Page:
Learning sequence inversion... I just read an article about one fellow's experience in learning about how computers work with ones and zeroes. This guy first learned how to program in some high-level language, and then took it upon himself to learn assembly and machine language. For him, the experience was revelatory – he clearly hadn't really understood how computers worked before that (and actually, he probably still doesn't understand how the hardware works).
It struck me, as I read, that this is precisely inverted from my own learning experience. The first thing I learned was how the computer hardware worked. Then I learned how the ones and zeroes stored in RAM controlled that hardware – machine language. Then I learned how assembly language made it easier for people to read and create machine language programs (by using an assembler). Much, much later I learned about higher level languages (BASIC, FORTRAN, CMS-2, PL/1, and COBOL, specifically).
Computer History Museum appears to have one. This web page has a piece of a similar one, shown at right. That single sheet of cardboard was the only programming documentation I had for several years as I started to program.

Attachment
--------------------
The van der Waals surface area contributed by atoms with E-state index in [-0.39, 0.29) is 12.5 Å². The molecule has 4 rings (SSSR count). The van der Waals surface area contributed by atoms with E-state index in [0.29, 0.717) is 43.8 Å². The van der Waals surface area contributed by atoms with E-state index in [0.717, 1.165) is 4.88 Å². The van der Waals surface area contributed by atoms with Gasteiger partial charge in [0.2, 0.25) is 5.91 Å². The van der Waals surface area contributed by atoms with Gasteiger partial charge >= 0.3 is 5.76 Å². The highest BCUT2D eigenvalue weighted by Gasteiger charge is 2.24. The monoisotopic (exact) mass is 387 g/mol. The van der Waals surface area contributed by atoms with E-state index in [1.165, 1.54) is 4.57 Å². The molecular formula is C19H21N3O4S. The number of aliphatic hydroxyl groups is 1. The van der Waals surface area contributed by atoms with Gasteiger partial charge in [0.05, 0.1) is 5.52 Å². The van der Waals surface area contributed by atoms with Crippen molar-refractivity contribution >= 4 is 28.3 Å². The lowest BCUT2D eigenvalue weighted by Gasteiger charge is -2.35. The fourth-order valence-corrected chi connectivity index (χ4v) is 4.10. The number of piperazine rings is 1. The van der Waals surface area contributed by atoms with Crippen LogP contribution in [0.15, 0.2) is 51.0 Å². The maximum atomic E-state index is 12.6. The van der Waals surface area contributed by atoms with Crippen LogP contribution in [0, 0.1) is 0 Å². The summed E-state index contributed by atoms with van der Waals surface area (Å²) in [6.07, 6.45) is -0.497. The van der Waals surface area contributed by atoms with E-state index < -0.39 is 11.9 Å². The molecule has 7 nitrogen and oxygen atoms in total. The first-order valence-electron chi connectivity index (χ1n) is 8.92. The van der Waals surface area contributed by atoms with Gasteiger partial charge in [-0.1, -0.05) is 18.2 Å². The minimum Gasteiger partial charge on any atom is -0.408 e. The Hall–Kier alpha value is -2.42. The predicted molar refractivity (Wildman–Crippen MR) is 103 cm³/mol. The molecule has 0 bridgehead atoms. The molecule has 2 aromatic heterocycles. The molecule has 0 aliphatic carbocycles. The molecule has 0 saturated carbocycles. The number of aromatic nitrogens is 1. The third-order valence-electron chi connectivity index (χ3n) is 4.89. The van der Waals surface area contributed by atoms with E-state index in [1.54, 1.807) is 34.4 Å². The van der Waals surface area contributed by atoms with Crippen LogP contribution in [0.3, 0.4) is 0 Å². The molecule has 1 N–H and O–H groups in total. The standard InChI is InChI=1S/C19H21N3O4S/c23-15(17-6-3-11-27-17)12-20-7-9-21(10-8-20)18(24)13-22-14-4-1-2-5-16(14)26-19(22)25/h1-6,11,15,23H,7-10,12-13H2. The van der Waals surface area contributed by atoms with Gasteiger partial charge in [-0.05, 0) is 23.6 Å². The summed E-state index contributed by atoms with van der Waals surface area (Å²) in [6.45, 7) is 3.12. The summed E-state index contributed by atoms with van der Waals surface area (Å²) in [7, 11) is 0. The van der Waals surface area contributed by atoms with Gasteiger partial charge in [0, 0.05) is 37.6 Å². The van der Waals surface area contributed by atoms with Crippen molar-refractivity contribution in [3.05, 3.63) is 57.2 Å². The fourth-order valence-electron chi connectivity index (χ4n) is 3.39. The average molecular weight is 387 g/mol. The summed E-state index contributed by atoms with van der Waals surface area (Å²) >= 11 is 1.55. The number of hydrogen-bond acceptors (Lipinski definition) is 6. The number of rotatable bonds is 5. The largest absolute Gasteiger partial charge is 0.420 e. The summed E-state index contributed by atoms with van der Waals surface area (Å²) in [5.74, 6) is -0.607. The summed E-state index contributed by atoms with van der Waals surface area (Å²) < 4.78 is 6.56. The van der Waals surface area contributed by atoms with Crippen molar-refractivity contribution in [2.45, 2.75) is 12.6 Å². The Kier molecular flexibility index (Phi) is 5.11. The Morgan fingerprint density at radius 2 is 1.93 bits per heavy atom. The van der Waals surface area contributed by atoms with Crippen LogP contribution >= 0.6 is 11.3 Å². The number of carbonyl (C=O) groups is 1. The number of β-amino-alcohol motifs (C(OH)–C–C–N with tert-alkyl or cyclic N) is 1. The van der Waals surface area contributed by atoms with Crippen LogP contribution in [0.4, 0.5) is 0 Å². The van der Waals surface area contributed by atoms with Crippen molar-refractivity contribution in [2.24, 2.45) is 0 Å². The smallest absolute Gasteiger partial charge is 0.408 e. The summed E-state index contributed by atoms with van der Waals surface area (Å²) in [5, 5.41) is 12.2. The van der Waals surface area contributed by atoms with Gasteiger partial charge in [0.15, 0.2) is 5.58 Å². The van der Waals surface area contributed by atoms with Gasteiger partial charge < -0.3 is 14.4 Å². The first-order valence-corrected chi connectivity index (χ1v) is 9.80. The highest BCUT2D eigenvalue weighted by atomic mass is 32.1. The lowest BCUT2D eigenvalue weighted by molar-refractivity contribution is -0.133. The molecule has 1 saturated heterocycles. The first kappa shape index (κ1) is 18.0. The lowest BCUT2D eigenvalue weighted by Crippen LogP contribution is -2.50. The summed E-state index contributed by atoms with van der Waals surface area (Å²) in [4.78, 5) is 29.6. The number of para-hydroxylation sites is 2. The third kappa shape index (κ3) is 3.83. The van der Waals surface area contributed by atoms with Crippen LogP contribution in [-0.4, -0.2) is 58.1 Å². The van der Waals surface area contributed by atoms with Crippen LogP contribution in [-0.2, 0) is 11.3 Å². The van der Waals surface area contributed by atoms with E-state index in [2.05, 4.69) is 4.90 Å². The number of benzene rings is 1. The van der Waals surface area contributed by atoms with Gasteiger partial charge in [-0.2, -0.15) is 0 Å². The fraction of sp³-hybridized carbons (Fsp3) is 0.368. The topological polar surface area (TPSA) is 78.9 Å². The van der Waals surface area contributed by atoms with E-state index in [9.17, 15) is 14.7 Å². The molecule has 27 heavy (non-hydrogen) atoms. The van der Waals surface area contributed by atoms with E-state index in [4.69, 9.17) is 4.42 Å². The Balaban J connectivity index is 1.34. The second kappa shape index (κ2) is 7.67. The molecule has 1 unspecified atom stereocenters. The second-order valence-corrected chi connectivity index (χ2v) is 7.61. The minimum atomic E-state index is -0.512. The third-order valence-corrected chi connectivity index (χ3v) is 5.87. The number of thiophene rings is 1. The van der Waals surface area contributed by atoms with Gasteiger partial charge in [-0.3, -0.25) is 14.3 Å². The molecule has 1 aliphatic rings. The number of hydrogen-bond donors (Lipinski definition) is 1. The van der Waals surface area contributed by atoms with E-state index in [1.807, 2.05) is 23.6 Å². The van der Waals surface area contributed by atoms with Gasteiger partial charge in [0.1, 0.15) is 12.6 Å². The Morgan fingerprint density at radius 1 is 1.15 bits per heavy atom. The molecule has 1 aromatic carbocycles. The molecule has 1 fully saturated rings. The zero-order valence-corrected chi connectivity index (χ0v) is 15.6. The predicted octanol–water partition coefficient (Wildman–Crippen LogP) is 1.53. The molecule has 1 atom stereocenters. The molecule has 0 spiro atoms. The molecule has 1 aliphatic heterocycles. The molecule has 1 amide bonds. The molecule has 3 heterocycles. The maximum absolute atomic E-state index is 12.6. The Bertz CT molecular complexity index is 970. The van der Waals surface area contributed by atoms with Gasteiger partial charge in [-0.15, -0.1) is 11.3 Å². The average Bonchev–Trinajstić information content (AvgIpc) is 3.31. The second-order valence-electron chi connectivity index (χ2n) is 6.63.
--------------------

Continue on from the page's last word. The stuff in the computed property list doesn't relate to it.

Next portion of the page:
This “bottoms-up” approach to learning how to program makes great sense to me, most likely because that's how I learned it :) For me, high level languages are still the fuzziest part of my knowledge, and I'm still learning more about them all the time. This isn't entirely because of the bottoms-up approach, of course – that area is changing rapidly, and even the top-down learners have to devote considerable effort to that if they want to keep up. But many (most, actually) programmers who learned top-down never learn assembly language, or machine language – a fact that I still have trouble wrapping my brain around...